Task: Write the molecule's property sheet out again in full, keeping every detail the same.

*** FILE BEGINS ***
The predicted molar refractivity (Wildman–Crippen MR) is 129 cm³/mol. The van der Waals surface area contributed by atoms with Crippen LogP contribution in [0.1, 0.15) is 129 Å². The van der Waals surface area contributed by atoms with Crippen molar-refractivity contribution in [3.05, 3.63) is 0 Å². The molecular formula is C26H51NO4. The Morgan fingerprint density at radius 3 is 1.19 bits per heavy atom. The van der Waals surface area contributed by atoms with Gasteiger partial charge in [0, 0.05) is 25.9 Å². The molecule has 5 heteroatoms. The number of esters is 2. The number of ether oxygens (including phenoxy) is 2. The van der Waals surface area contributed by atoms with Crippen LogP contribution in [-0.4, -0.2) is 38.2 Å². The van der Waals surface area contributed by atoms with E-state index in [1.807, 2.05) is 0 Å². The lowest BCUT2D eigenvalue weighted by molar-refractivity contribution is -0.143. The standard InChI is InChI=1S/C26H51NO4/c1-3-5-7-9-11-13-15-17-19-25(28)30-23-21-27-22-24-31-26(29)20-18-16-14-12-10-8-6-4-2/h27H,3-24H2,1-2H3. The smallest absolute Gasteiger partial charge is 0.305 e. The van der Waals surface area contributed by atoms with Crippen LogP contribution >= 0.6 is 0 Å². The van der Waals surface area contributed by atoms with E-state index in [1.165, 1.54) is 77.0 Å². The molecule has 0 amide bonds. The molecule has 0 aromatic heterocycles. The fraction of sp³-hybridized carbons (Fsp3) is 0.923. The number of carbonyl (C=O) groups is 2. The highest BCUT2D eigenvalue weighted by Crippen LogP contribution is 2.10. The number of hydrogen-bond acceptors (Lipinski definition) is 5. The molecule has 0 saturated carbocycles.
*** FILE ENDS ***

The predicted molar refractivity (Wildman–Crippen MR) is 129 cm³/mol. The van der Waals surface area contributed by atoms with Crippen LogP contribution in [0.1, 0.15) is 129 Å². The van der Waals surface area contributed by atoms with Crippen molar-refractivity contribution in [3.05, 3.63) is 0 Å². The molecular formula is C26H51NO4. The Morgan fingerprint density at radius 3 is 1.19 bits per heavy atom. The van der Waals surface area contributed by atoms with Gasteiger partial charge in [0, 0.05) is 25.9 Å². The molecule has 5 heteroatoms. The number of esters is 2. The number of ether oxygens (including phenoxy) is 2. The van der Waals surface area contributed by atoms with Crippen LogP contribution in [-0.4, -0.2) is 38.2 Å². The van der Waals surface area contributed by atoms with E-state index in [1.807, 2.05) is 0 Å². The lowest BCUT2D eigenvalue weighted by molar-refractivity contribution is -0.143. The standard InChI is InChI=1S/C26H51NO4/c1-3-5-7-9-11-13-15-17-19-25(28)30-23-21-27-22-24-31-26(29)20-18-16-14-12-10-8-6-4-2/h27H,3-24H2,1-2H3. The smallest absolute Gasteiger partial charge is 0.305 e. The van der Waals surface area contributed by atoms with Crippen LogP contribution >= 0.6 is 0 Å². The van der Waals surface area contributed by atoms with E-state index in [1.165, 1.54) is 77.0 Å². The molecule has 0 amide bonds. The molecule has 0 aromatic heterocycles. The fraction of sp³-hybridized carbons (Fsp3) is 0.923. The number of carbonyl (C=O) groups is 2. The highest BCUT2D eigenvalue weighted by Crippen LogP contribution is 2.10. The number of hydrogen-bond acceptors (Lipinski definition) is 5. The molecule has 0 saturated carbocycles.